We’ve been having a lot of interesting items here on Science 2.0 coming from an Anglo-Oz joint venture called The Conversation,. One that struck me most forcibly has been Masculinity And Terror: The Missing Conversation, linked to a paper When Bad is Cool: Violence and Crime as Rites of Passage to Manhood which stirred all sorts of thoughts in my mind. That paper is well worth reading, but in their article itself they say (referring to a 1961 book “The Rites of Passage” by Arnold van Gennep):
There is plenty of research that shows that masculinity is highly variable and above all is a social achievement, which is largely independent of biology.
That seems to me to be “one of those statements”. Now there is a lot to agree with in their article and in their paper, but such statements seem to be part of a wider phenomenon. I could start going into the masculine side of things, but a much more extreme version of this comes from the feminine angle, in this Pacific Standard article
Girls on the Run: When Efforts to Empower Girls Go Wrong
by one Scott Richardson of Pennsylvania. Again, quite a lot to agree with there, such as:
Second, by bombarding girls with “positive” messages about themselves meant to counteract negative ones, the program implicitly gives credence to the idea that girls aren’t considered equal to boys. What messages are girls really getting when special programs are aimed at trying to make them feel good about themselves as girls?
Which makes one think of a totalitarian state where one could end up in prison for saying “Our Leader is Right” — thereby implying that The Leader could have been wrong.
But before that he says:
First, encouraging girls to “girl it up”—or, I prefer, “glam it up,” so that we don’t appropriate these behaviors just for girls—can be fun, an opportunity to step out and beyond what is practiced in everyday life. But there’s no corresponding encouragement to “butch it up” if they desire, or do some combination of both. In the end, then, this simply serves to reproduce gender stereotypes and the old-fashioned and false notion that gender is binary.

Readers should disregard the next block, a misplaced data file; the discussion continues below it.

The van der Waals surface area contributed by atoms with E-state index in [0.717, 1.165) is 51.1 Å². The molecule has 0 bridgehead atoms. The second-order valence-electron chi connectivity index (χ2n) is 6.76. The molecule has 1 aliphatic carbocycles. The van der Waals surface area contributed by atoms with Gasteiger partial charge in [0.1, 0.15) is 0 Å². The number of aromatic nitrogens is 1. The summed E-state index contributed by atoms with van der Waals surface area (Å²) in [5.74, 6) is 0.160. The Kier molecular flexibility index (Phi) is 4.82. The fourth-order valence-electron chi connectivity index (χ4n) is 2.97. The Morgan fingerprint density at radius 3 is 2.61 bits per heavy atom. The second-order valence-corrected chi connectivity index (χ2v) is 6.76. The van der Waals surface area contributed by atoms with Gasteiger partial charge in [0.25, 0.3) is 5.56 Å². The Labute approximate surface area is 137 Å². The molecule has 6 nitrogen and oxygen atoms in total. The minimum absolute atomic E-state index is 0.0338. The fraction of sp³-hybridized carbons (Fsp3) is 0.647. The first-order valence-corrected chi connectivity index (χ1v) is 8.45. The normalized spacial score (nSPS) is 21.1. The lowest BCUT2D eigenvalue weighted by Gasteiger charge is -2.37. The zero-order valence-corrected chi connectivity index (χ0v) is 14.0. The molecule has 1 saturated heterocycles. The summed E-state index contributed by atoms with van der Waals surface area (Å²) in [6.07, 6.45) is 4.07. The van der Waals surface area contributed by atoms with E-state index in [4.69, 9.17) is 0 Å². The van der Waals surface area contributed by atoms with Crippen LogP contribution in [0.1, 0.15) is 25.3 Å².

Two things stand out here. One is the juxtaposition of “old-fashioned and false”. This seems to me to be an example of anthropological intimidation. As Edwyn Bevan noted:
Rashdall used to remind us that the mathematical conceptions of the most advanced mathematicians at the present day were connected with rudimentary ideas of primitive men about numbers by a process of gradual correction and expansion. That does not cause us to regard the conceptions of mathematicians to-day as a survival of primitive fancy.
Eartha Kitt may have been an “Old Fashioned Girl”, but I am not arguing that old-fashioned is generally good. Even many things from when I was a boy are, in my opinion, much better for having been flushed down the Toilet of Time.
But gender not binary? Are we to have three sexes, like in Isaac Asimov’s novel The Gods Themselves? (Or even, as in an old BBC comedy sketch, like people from a planet with seventeen sexes? Not much fun: they needed all seventeen to make a quorum.)
I have my own ideas about this, but gentle readers (as Bhaskaracharya used to say), what do you think is driving this apparent Anti-Gender Agenda ?